“Siobhán Kearney doesn’t think that!” Rob says of their mother. “I think she gets nervous before the big games,” Dave adds. “I think she enjoys the before and the after, if no one gets hurt,” Rob says, “but the 80 minutes? I’m pretty sure she doesn’t enjoy it too much. Dad’s the ultimate rugby fan, loves rugby, loves everything about it.” Dave says their father David is at the game about three hours before kick off – just in case he misses anything.
There’s plenty of rugby talk, but what about downtime? The press acts as though rugby players are like furniture in nightclubs, but the Kearneys say different. This idea that women are throwing themselves at rugby players in clubs, do they think that’s stuff is exaggerated?
“You’re asking the right man,” Rob says, handing over to Dave, who shakes off the joshing with a smile, “I’d say it is [exaggerated]. As Rob said, come game time you want to get yourself in the best place you can be. Going out at night and that kind of thing, it’s not something that we as rugby players get to do that often. It’s not like we go out every weekend and have all this attention around us. I think we try to go out as little as possible, especially in season.”
That’s not how it’s portrayed though, something that frustrates Rob. “There’s often been times that I’ve stayed in the full weekend, literally not left the house from Friday evening to Monday morning, and you’ll read something in the paper that you were out smashing bottles of Champagne in one of the nightclubs. That side of it is annoying. Because of that you can sometimes get reputations, because when people read something in the paper, well, it’s gospel. That’s just the way it is.”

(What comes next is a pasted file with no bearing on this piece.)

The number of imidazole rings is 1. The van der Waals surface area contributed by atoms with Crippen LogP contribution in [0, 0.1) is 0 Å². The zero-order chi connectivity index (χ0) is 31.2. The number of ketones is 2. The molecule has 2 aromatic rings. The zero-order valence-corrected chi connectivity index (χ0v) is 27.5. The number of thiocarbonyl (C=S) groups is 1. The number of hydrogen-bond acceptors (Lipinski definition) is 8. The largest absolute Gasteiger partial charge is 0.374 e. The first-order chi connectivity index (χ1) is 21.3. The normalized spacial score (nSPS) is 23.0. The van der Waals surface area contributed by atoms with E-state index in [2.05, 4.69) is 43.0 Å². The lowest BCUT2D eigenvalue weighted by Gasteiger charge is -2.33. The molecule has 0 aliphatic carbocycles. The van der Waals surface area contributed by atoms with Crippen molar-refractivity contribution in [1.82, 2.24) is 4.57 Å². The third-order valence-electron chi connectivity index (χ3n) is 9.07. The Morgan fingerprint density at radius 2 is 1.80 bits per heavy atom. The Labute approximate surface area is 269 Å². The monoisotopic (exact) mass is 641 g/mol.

Plenty too, was written about the heartbreaking loss a few weeks ago against the All Blacks.
Rob makes light of it, “I caught Dave crying in the living room,” he says, baiting his brother again. Dave is messing with a teaspoon, balancing it on top of a cup, the clinking bringing growing irritation to Rob. “He’s the real sensitive one between the two of us.” Rob snatches the offending spoon away. “Rob had a bottle of Jameson in his hand, drowning his sorrows.”
Then the actual truth comes out. “Nah, nothing like that, the same we do after every game,” Rob says. “We were pretty sore. Chilled out. Watched the game back a couple of times, nothing too different than what we do after any other game, probably just in a little bit worse form.”
The key question is, how giant is the Kearney turkey, to feed a family of rugby players? “Pretty big,” Dave says. “The one that came through last year was by far the biggest turkey we ever had, because it had to do 13 people for two days.”
Presumably, with such a giant meal, they all muck in? The slagging starts again. “I do yeah,” begins Dave. “Now, hmm, David doesn’t really,” Rob says, in mock assertion. “I’m sort of more the man around the kitchen.” Dave starts rolling his eyes.
“I like to take on quite a bit of responsibility at Christmas,” Rob continues, getting into it. Dave cuts him short. “I’d be impressed if Rob knew where the Aga was.”
There are going to be plenty of kids getting rugby balls and jerseys from Santa in a couple of weeks. Rob’s advice? He was told as a child to dream big. And he still does. Both brothers instantly say “World Cup Champions” when asked about their ambitions.
“There are no limits to what you can achieve,” Rob says, “Don’t let anyone ever say you can’t do it, because you can. If you want it badly enough you will achieve it.”